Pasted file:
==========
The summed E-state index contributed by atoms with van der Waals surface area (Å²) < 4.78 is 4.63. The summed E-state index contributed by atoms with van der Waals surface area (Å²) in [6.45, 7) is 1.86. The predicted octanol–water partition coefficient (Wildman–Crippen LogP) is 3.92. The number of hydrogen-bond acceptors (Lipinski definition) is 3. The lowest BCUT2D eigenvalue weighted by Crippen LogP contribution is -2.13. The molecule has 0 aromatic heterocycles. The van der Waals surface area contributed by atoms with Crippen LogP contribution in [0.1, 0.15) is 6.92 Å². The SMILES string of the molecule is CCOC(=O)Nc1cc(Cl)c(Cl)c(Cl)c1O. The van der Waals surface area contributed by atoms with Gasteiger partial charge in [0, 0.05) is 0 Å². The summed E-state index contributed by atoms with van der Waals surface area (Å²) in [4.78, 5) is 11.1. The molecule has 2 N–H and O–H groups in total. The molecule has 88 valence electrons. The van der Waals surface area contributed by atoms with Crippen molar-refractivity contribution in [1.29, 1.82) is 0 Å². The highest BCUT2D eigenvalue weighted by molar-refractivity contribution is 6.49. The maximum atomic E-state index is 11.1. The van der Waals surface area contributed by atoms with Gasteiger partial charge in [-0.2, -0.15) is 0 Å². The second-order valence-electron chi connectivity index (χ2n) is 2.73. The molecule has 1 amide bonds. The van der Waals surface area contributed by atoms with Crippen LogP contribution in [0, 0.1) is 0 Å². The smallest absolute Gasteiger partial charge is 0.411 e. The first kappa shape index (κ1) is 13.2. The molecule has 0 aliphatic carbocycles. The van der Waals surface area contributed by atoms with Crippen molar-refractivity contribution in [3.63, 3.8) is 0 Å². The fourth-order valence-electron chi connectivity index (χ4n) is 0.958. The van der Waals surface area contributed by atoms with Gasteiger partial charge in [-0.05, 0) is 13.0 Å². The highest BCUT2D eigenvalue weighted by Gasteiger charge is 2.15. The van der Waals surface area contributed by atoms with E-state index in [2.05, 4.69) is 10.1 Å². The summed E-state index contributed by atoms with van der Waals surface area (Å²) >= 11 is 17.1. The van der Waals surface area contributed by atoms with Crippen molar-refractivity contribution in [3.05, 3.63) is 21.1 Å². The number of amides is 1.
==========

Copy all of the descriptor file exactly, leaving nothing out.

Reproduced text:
The summed E-state index contributed by atoms with van der Waals surface area (Å²) < 4.78 is 4.63. The summed E-state index contributed by atoms with van der Waals surface area (Å²) in [6.45, 7) is 1.86. The predicted octanol–water partition coefficient (Wildman–Crippen LogP) is 3.92. The number of hydrogen-bond acceptors (Lipinski definition) is 3. The lowest BCUT2D eigenvalue weighted by Crippen LogP contribution is -2.13. The molecule has 0 aromatic heterocycles. The van der Waals surface area contributed by atoms with Crippen LogP contribution in [0.1, 0.15) is 6.92 Å². The SMILES string of the molecule is CCOC(=O)Nc1cc(Cl)c(Cl)c(Cl)c1O. The van der Waals surface area contributed by atoms with Gasteiger partial charge in [0, 0.05) is 0 Å². The summed E-state index contributed by atoms with van der Waals surface area (Å²) in [4.78, 5) is 11.1. The molecule has 2 N–H and O–H groups in total. The molecule has 88 valence electrons. The van der Waals surface area contributed by atoms with Crippen molar-refractivity contribution in [1.29, 1.82) is 0 Å². The highest BCUT2D eigenvalue weighted by molar-refractivity contribution is 6.49. The maximum atomic E-state index is 11.1. The van der Waals surface area contributed by atoms with Gasteiger partial charge in [-0.2, -0.15) is 0 Å². The second-order valence-electron chi connectivity index (χ2n) is 2.73. The molecule has 1 amide bonds. The van der Waals surface area contributed by atoms with Crippen LogP contribution in [0, 0.1) is 0 Å². The smallest absolute Gasteiger partial charge is 0.411 e. The first kappa shape index (κ1) is 13.2. The molecule has 0 aliphatic carbocycles. The van der Waals surface area contributed by atoms with Crippen molar-refractivity contribution in [3.63, 3.8) is 0 Å². The fourth-order valence-electron chi connectivity index (χ4n) is 0.958. The van der Waals surface area contributed by atoms with Gasteiger partial charge in [-0.05, 0) is 13.0 Å². The highest BCUT2D eigenvalue weighted by Gasteiger charge is 2.15. The van der Waals surface area contributed by atoms with E-state index in [2.05, 4.69) is 10.1 Å². The summed E-state index contributed by atoms with van der Waals surface area (Å²) >= 11 is 17.1. The van der Waals surface area contributed by atoms with Crippen molar-refractivity contribution in [3.05, 3.63) is 21.1 Å². The number of amides is 1.